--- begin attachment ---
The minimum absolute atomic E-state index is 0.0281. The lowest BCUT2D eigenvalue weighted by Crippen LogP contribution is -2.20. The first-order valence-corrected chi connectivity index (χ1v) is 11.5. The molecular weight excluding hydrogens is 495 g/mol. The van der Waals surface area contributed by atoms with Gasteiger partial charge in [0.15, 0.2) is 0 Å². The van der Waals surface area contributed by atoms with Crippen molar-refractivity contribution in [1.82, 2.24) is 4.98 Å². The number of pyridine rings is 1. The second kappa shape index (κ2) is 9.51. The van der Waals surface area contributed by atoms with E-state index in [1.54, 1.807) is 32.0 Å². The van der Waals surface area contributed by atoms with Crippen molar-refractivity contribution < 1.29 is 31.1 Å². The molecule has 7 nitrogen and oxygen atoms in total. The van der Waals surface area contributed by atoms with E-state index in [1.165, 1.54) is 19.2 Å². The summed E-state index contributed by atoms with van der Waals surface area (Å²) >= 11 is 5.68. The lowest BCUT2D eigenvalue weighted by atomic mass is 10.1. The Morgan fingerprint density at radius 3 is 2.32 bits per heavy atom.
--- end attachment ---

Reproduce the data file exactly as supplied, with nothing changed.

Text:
The minimum absolute atomic E-state index is 0.0281. The lowest BCUT2D eigenvalue weighted by Crippen LogP contribution is -2.20. The first-order valence-corrected chi connectivity index (χ1v) is 11.5. The molecular weight excluding hydrogens is 495 g/mol. The van der Waals surface area contributed by atoms with Gasteiger partial charge in [0.15, 0.2) is 0 Å². The van der Waals surface area contributed by atoms with Crippen molar-refractivity contribution in [1.82, 2.24) is 4.98 Å². The number of pyridine rings is 1. The second kappa shape index (κ2) is 9.51. The van der Waals surface area contributed by atoms with E-state index in [1.54, 1.807) is 32.0 Å². The van der Waals surface area contributed by atoms with Crippen molar-refractivity contribution < 1.29 is 31.1 Å². The molecule has 7 nitrogen and oxygen atoms in total. The van der Waals surface area contributed by atoms with E-state index in [1.165, 1.54) is 19.2 Å². The summed E-state index contributed by atoms with van der Waals surface area (Å²) >= 11 is 5.68. The lowest BCUT2D eigenvalue weighted by atomic mass is 10.1. The Morgan fingerprint density at radius 3 is 2.32 bits per heavy atom.